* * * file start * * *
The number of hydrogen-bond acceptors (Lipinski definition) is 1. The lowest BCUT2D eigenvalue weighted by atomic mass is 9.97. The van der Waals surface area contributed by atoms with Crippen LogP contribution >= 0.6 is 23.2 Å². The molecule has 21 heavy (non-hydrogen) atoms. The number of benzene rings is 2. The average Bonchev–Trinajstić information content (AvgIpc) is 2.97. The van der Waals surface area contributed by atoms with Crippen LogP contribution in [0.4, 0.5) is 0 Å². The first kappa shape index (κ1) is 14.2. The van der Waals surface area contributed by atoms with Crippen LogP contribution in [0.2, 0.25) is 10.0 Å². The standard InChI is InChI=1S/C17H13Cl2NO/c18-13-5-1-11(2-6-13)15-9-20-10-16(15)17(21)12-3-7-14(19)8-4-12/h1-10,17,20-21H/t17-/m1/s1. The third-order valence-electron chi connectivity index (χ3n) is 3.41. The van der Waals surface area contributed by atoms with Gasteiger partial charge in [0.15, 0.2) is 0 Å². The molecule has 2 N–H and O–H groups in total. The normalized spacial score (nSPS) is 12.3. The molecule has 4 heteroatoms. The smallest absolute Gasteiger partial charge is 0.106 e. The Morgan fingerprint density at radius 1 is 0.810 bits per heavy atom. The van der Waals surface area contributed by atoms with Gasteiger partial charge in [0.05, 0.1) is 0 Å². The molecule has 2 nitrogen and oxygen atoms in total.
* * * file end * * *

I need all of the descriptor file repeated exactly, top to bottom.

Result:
The number of hydrogen-bond acceptors (Lipinski definition) is 1. The lowest BCUT2D eigenvalue weighted by atomic mass is 9.97. The van der Waals surface area contributed by atoms with Crippen LogP contribution >= 0.6 is 23.2 Å². The molecule has 21 heavy (non-hydrogen) atoms. The number of benzene rings is 2. The average Bonchev–Trinajstić information content (AvgIpc) is 2.97. The van der Waals surface area contributed by atoms with Crippen LogP contribution in [0.4, 0.5) is 0 Å². The first kappa shape index (κ1) is 14.2. The van der Waals surface area contributed by atoms with Crippen LogP contribution in [0.2, 0.25) is 10.0 Å². The standard InChI is InChI=1S/C17H13Cl2NO/c18-13-5-1-11(2-6-13)15-9-20-10-16(15)17(21)12-3-7-14(19)8-4-12/h1-10,17,20-21H/t17-/m1/s1. The third-order valence-electron chi connectivity index (χ3n) is 3.41. The van der Waals surface area contributed by atoms with Gasteiger partial charge in [0.15, 0.2) is 0 Å². The molecule has 2 N–H and O–H groups in total. The normalized spacial score (nSPS) is 12.3. The molecule has 4 heteroatoms. The smallest absolute Gasteiger partial charge is 0.106 e. The Morgan fingerprint density at radius 1 is 0.810 bits per heavy atom. The van der Waals surface area contributed by atoms with Gasteiger partial charge in [0.05, 0.1) is 0 Å². The molecule has 2 nitrogen and oxygen atoms in total.